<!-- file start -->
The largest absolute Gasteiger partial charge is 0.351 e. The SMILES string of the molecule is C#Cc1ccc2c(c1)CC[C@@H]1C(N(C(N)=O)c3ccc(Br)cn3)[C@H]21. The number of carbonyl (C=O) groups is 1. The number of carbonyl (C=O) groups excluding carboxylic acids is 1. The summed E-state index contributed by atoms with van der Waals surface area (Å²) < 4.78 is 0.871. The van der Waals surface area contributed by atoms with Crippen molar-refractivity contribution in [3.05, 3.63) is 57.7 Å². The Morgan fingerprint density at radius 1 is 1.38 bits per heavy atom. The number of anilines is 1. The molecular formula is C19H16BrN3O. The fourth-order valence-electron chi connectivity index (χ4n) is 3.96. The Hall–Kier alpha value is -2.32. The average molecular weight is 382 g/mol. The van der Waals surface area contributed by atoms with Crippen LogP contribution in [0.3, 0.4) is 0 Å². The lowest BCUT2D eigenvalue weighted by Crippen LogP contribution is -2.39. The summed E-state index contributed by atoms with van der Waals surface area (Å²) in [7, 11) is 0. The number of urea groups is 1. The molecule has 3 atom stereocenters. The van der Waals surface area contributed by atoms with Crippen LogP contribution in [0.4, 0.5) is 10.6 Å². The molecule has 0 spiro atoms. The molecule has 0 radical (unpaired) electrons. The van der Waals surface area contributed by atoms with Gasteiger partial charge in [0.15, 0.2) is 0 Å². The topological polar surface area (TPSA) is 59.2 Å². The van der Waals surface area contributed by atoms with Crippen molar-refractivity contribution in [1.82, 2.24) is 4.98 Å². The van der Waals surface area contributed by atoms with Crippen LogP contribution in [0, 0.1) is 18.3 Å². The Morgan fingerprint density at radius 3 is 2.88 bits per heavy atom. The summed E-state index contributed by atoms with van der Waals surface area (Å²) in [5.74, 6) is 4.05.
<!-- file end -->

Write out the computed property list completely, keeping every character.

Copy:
The largest absolute Gasteiger partial charge is 0.351 e. The SMILES string of the molecule is C#Cc1ccc2c(c1)CC[C@@H]1C(N(C(N)=O)c3ccc(Br)cn3)[C@H]21. The number of carbonyl (C=O) groups is 1. The number of carbonyl (C=O) groups excluding carboxylic acids is 1. The summed E-state index contributed by atoms with van der Waals surface area (Å²) < 4.78 is 0.871. The van der Waals surface area contributed by atoms with Crippen molar-refractivity contribution in [3.05, 3.63) is 57.7 Å². The Morgan fingerprint density at radius 1 is 1.38 bits per heavy atom. The number of anilines is 1. The molecular formula is C19H16BrN3O. The fourth-order valence-electron chi connectivity index (χ4n) is 3.96. The Hall–Kier alpha value is -2.32. The average molecular weight is 382 g/mol. The van der Waals surface area contributed by atoms with Crippen LogP contribution in [0.3, 0.4) is 0 Å². The lowest BCUT2D eigenvalue weighted by Crippen LogP contribution is -2.39. The summed E-state index contributed by atoms with van der Waals surface area (Å²) in [7, 11) is 0. The number of urea groups is 1. The molecule has 3 atom stereocenters. The van der Waals surface area contributed by atoms with Crippen LogP contribution in [0.4, 0.5) is 10.6 Å². The molecule has 0 spiro atoms. The molecule has 0 radical (unpaired) electrons. The van der Waals surface area contributed by atoms with Gasteiger partial charge in [0.15, 0.2) is 0 Å². The topological polar surface area (TPSA) is 59.2 Å². The van der Waals surface area contributed by atoms with Crippen molar-refractivity contribution in [1.82, 2.24) is 4.98 Å². The van der Waals surface area contributed by atoms with Crippen LogP contribution in [0, 0.1) is 18.3 Å². The Morgan fingerprint density at radius 3 is 2.88 bits per heavy atom. The summed E-state index contributed by atoms with van der Waals surface area (Å²) in [5.74, 6) is 4.05.